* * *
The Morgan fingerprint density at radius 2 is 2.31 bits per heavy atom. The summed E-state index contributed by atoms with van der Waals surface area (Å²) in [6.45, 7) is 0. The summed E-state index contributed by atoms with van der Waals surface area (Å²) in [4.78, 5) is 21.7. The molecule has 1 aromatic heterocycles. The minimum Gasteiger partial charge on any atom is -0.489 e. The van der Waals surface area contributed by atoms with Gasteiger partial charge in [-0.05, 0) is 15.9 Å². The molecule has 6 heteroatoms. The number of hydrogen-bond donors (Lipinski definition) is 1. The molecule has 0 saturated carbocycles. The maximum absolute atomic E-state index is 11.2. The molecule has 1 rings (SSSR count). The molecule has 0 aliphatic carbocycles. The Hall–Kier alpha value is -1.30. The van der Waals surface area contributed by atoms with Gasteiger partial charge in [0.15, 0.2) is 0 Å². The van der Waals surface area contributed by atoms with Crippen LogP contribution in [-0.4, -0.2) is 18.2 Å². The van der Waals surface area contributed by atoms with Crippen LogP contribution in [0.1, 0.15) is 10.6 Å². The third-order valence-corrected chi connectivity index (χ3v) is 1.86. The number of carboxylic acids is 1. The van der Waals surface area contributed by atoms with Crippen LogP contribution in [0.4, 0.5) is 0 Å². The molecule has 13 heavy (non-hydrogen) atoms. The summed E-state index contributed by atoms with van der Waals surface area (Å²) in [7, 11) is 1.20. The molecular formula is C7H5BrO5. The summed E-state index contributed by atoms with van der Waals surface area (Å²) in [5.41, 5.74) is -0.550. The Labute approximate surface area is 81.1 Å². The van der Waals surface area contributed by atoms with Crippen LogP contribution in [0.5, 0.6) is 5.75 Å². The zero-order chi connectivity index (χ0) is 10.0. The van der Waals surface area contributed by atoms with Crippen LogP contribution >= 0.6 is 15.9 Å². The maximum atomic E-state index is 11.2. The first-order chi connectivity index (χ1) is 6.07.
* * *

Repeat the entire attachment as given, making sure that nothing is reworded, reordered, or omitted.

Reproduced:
The Morgan fingerprint density at radius 2 is 2.31 bits per heavy atom. The summed E-state index contributed by atoms with van der Waals surface area (Å²) in [6.45, 7) is 0. The summed E-state index contributed by atoms with van der Waals surface area (Å²) in [4.78, 5) is 21.7. The molecule has 1 aromatic heterocycles. The minimum Gasteiger partial charge on any atom is -0.489 e. The van der Waals surface area contributed by atoms with Gasteiger partial charge in [-0.05, 0) is 15.9 Å². The molecule has 6 heteroatoms. The number of hydrogen-bond donors (Lipinski definition) is 1. The molecule has 0 saturated carbocycles. The maximum absolute atomic E-state index is 11.2. The molecule has 1 rings (SSSR count). The molecule has 0 aliphatic carbocycles. The Hall–Kier alpha value is -1.30. The van der Waals surface area contributed by atoms with Gasteiger partial charge in [0.15, 0.2) is 0 Å². The van der Waals surface area contributed by atoms with Crippen LogP contribution in [-0.4, -0.2) is 18.2 Å². The van der Waals surface area contributed by atoms with Crippen LogP contribution in [0.1, 0.15) is 10.6 Å². The third-order valence-corrected chi connectivity index (χ3v) is 1.86. The number of carboxylic acids is 1. The van der Waals surface area contributed by atoms with Crippen LogP contribution in [0.4, 0.5) is 0 Å². The molecule has 13 heavy (non-hydrogen) atoms. The summed E-state index contributed by atoms with van der Waals surface area (Å²) in [7, 11) is 1.20. The molecular formula is C7H5BrO5. The summed E-state index contributed by atoms with van der Waals surface area (Å²) in [5.41, 5.74) is -0.550. The Labute approximate surface area is 81.1 Å². The van der Waals surface area contributed by atoms with Crippen LogP contribution in [0.5, 0.6) is 5.75 Å². The zero-order chi connectivity index (χ0) is 10.0. The van der Waals surface area contributed by atoms with Crippen LogP contribution >= 0.6 is 15.9 Å². The maximum atomic E-state index is 11.2. The first-order chi connectivity index (χ1) is 6.07.